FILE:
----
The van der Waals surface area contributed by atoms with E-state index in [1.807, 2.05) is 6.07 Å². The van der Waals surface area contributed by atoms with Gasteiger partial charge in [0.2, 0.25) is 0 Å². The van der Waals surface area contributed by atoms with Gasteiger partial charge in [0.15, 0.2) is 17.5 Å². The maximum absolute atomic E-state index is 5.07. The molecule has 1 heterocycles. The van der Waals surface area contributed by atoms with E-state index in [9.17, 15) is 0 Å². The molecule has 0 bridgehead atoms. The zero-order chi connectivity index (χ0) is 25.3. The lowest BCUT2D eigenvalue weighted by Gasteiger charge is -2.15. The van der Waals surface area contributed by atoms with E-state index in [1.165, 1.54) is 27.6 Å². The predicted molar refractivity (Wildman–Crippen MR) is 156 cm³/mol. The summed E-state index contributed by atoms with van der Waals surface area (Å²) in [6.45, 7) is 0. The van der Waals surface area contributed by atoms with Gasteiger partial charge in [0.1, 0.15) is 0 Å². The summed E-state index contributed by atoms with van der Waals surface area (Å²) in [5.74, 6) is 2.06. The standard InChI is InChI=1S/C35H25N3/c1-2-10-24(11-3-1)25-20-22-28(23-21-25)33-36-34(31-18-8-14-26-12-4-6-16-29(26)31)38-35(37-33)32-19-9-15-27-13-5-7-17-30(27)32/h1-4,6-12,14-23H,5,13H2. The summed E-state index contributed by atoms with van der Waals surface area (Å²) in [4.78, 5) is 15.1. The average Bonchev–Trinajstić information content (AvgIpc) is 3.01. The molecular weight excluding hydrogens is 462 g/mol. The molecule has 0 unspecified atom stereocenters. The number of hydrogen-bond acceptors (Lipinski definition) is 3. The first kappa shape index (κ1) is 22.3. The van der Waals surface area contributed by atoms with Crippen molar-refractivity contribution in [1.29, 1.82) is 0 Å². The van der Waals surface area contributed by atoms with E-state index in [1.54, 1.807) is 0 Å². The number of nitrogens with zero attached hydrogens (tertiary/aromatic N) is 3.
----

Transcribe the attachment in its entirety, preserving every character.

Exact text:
The van der Waals surface area contributed by atoms with E-state index in [1.807, 2.05) is 6.07 Å². The van der Waals surface area contributed by atoms with Gasteiger partial charge in [0.2, 0.25) is 0 Å². The van der Waals surface area contributed by atoms with Gasteiger partial charge in [0.15, 0.2) is 17.5 Å². The maximum absolute atomic E-state index is 5.07. The molecule has 1 heterocycles. The van der Waals surface area contributed by atoms with E-state index in [9.17, 15) is 0 Å². The molecule has 0 bridgehead atoms. The zero-order chi connectivity index (χ0) is 25.3. The lowest BCUT2D eigenvalue weighted by Gasteiger charge is -2.15. The van der Waals surface area contributed by atoms with E-state index in [1.165, 1.54) is 27.6 Å². The predicted molar refractivity (Wildman–Crippen MR) is 156 cm³/mol. The summed E-state index contributed by atoms with van der Waals surface area (Å²) in [6.45, 7) is 0. The van der Waals surface area contributed by atoms with Gasteiger partial charge in [0.1, 0.15) is 0 Å². The summed E-state index contributed by atoms with van der Waals surface area (Å²) in [5.74, 6) is 2.06. The standard InChI is InChI=1S/C35H25N3/c1-2-10-24(11-3-1)25-20-22-28(23-21-25)33-36-34(31-18-8-14-26-12-4-6-16-29(26)31)38-35(37-33)32-19-9-15-27-13-5-7-17-30(27)32/h1-4,6-12,14-23H,5,13H2. The summed E-state index contributed by atoms with van der Waals surface area (Å²) in [4.78, 5) is 15.1. The average Bonchev–Trinajstić information content (AvgIpc) is 3.01. The molecular weight excluding hydrogens is 462 g/mol. The molecule has 0 unspecified atom stereocenters. The number of hydrogen-bond acceptors (Lipinski definition) is 3. The first kappa shape index (κ1) is 22.3. The van der Waals surface area contributed by atoms with Crippen molar-refractivity contribution in [1.29, 1.82) is 0 Å². The van der Waals surface area contributed by atoms with E-state index in [1.54, 1.807) is 0 Å². The number of nitrogens with zero attached hydrogens (tertiary/aromatic N) is 3.